Monday, March 3, 2008

American Government's Betrayal

The George W. Bush Administration's dismal record on human rights, often as enabled by Congress, has caused inestimable damage to America's prestige around the world these last seven-plus years. And given the needless squandering of America's previously-held hard-won reputation for fairness, due process, and human rights, one can't help but feel infuriated by the massive betrayal of those principles by the American government. What would have seemed impossible just seven years ago - waterboarding, rendition, secret CIA torture camps, indefinite imprisonment without adequate process, warrantless spying on citizens, etc. etc. - is now reality.

As The Sun Editor and Publisher Sy Safransky comments in a 2008 reflection on the nature of the American government’s betrayal, “I wonder: Do I feel betrayed? Not like a groom whose bride backs out of the wedding at the last minute. Not that kind of betrayed. Maybe more like a groom whose bride shows up an hour late because she was entertaining the CEO of Halliburton in her motel room. The room with the waterbed. That kind of betrayed.”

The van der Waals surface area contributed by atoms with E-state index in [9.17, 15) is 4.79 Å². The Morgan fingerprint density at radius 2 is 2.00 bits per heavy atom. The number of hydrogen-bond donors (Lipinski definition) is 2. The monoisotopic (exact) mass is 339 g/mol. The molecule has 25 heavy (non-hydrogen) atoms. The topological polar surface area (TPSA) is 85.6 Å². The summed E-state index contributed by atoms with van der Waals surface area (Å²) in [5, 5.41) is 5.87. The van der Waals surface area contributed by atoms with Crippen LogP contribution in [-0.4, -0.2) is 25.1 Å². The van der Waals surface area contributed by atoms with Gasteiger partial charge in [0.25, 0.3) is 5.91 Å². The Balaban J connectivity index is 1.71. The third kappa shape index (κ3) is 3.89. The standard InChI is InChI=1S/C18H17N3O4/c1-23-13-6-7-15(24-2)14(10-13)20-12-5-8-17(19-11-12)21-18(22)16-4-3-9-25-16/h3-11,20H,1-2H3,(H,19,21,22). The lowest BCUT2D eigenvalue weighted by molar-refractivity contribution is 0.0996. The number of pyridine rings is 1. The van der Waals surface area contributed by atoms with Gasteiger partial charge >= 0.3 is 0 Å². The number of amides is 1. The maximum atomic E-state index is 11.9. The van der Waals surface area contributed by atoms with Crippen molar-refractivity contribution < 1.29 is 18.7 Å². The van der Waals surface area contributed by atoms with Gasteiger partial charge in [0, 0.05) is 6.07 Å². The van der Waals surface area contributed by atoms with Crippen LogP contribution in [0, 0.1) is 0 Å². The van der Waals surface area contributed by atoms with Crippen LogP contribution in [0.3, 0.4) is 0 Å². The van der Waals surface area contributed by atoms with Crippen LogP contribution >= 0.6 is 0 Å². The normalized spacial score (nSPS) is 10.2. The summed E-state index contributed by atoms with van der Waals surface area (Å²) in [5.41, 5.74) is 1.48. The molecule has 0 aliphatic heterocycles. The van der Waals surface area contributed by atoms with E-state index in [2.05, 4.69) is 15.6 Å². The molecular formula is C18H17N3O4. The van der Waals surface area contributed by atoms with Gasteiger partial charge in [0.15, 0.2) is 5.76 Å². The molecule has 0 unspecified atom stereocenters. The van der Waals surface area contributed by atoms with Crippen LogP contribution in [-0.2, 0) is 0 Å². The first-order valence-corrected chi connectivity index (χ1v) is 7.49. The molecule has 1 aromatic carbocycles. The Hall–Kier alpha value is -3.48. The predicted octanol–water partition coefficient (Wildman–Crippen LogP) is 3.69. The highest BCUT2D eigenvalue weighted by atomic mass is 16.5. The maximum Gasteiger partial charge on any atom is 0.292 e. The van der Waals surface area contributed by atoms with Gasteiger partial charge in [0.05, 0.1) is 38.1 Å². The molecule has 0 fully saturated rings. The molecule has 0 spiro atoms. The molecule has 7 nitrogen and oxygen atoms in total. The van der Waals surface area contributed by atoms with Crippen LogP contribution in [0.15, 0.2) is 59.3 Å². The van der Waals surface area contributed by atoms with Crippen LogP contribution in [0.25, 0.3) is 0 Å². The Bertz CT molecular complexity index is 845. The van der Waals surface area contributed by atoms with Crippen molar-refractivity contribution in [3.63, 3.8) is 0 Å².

Note the distinction. The first leads to feelings of betrayal, sure - but as the groom, one can rationalize that the bride is acting on principle in making the excruciatingly difficult decision in electing not to go through with the marriage if she is not ready, and if so maybe it's for the best after all. The second, on the other hand, with its callous, cynical disregard and outright mocking of a solemn trust - on a day of high hope and promise, no less – is of a different, more insidious sort altogether. It's just slimy - and that's about how things have gone these last seven years both abroad and at home.